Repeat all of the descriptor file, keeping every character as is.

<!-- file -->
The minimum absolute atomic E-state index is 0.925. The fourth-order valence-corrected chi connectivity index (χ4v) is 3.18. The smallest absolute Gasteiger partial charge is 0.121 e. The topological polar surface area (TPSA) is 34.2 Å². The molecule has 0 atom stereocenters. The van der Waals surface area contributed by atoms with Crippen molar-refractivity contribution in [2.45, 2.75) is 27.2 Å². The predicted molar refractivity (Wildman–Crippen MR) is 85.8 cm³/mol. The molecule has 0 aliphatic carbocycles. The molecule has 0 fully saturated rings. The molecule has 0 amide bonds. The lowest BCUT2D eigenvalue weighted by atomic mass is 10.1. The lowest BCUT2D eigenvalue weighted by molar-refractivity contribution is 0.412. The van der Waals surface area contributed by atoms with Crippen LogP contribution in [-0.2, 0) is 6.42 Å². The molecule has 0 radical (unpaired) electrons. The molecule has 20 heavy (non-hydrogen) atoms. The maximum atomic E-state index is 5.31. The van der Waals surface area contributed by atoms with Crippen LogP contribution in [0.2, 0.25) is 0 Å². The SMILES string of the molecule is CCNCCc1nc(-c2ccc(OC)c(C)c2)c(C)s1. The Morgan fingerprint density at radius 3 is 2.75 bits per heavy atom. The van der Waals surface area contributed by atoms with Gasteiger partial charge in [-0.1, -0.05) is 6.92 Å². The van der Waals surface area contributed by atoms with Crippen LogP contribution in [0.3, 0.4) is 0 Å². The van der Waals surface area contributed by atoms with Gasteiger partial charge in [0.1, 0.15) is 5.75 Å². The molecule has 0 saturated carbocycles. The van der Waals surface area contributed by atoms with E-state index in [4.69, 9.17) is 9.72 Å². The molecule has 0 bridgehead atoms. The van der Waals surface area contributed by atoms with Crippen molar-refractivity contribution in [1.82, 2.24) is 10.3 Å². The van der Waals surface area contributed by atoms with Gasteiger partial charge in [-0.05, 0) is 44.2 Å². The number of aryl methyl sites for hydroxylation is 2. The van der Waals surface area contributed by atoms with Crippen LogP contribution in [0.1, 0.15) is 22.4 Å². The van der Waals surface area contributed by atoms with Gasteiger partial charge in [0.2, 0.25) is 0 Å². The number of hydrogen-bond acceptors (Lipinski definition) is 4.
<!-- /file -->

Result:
The minimum absolute atomic E-state index is 0.925. The fourth-order valence-corrected chi connectivity index (χ4v) is 3.18. The smallest absolute Gasteiger partial charge is 0.121 e. The topological polar surface area (TPSA) is 34.2 Å². The molecule has 0 atom stereocenters. The van der Waals surface area contributed by atoms with Crippen molar-refractivity contribution in [2.45, 2.75) is 27.2 Å². The predicted molar refractivity (Wildman–Crippen MR) is 85.8 cm³/mol. The molecule has 0 aliphatic carbocycles. The molecule has 0 fully saturated rings. The molecule has 0 amide bonds. The lowest BCUT2D eigenvalue weighted by atomic mass is 10.1. The lowest BCUT2D eigenvalue weighted by molar-refractivity contribution is 0.412. The van der Waals surface area contributed by atoms with Crippen LogP contribution in [-0.2, 0) is 6.42 Å². The molecule has 0 radical (unpaired) electrons. The molecule has 20 heavy (non-hydrogen) atoms. The maximum atomic E-state index is 5.31. The van der Waals surface area contributed by atoms with Crippen LogP contribution in [0.2, 0.25) is 0 Å². The SMILES string of the molecule is CCNCCc1nc(-c2ccc(OC)c(C)c2)c(C)s1. The Morgan fingerprint density at radius 3 is 2.75 bits per heavy atom. The van der Waals surface area contributed by atoms with Gasteiger partial charge in [-0.1, -0.05) is 6.92 Å². The van der Waals surface area contributed by atoms with Crippen LogP contribution in [0.3, 0.4) is 0 Å². The van der Waals surface area contributed by atoms with Gasteiger partial charge in [0.1, 0.15) is 5.75 Å². The molecule has 0 saturated carbocycles. The van der Waals surface area contributed by atoms with E-state index in [4.69, 9.17) is 9.72 Å². The molecule has 0 bridgehead atoms. The van der Waals surface area contributed by atoms with Crippen molar-refractivity contribution in [1.82, 2.24) is 10.3 Å². The van der Waals surface area contributed by atoms with Gasteiger partial charge in [-0.05, 0) is 44.2 Å². The number of aryl methyl sites for hydroxylation is 2. The van der Waals surface area contributed by atoms with Crippen LogP contribution in [0.1, 0.15) is 22.4 Å². The van der Waals surface area contributed by atoms with Gasteiger partial charge in [0.2, 0.25) is 0 Å². The number of hydrogen-bond acceptors (Lipinski definition) is 4.